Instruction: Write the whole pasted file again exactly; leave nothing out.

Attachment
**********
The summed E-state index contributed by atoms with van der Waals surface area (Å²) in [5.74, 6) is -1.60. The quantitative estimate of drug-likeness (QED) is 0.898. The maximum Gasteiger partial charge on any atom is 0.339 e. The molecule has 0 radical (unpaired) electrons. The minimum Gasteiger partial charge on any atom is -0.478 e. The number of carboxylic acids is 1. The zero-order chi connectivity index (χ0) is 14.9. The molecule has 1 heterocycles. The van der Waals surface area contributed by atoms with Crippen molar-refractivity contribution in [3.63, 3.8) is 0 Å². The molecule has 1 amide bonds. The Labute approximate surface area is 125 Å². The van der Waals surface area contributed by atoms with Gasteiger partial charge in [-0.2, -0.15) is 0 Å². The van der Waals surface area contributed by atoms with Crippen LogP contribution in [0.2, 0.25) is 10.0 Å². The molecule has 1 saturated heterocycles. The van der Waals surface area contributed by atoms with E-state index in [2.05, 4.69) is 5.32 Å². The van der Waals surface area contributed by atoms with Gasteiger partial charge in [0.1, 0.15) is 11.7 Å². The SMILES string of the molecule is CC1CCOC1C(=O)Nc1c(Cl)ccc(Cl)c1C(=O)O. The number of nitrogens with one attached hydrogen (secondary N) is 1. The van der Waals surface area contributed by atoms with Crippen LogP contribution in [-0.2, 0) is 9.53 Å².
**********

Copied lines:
The summed E-state index contributed by atoms with van der Waals surface area (Å²) in [5.74, 6) is -1.60. The quantitative estimate of drug-likeness (QED) is 0.898. The maximum Gasteiger partial charge on any atom is 0.339 e. The molecule has 0 radical (unpaired) electrons. The minimum Gasteiger partial charge on any atom is -0.478 e. The number of carboxylic acids is 1. The zero-order chi connectivity index (χ0) is 14.9. The molecule has 1 heterocycles. The van der Waals surface area contributed by atoms with Crippen molar-refractivity contribution in [3.63, 3.8) is 0 Å². The molecule has 1 amide bonds. The Labute approximate surface area is 125 Å². The van der Waals surface area contributed by atoms with Gasteiger partial charge in [-0.2, -0.15) is 0 Å². The van der Waals surface area contributed by atoms with Crippen LogP contribution in [0.2, 0.25) is 10.0 Å². The molecule has 1 saturated heterocycles. The van der Waals surface area contributed by atoms with E-state index in [2.05, 4.69) is 5.32 Å². The van der Waals surface area contributed by atoms with Gasteiger partial charge in [0.1, 0.15) is 11.7 Å². The SMILES string of the molecule is CC1CCOC1C(=O)Nc1c(Cl)ccc(Cl)c1C(=O)O. The number of nitrogens with one attached hydrogen (secondary N) is 1. The van der Waals surface area contributed by atoms with Crippen LogP contribution in [-0.2, 0) is 9.53 Å².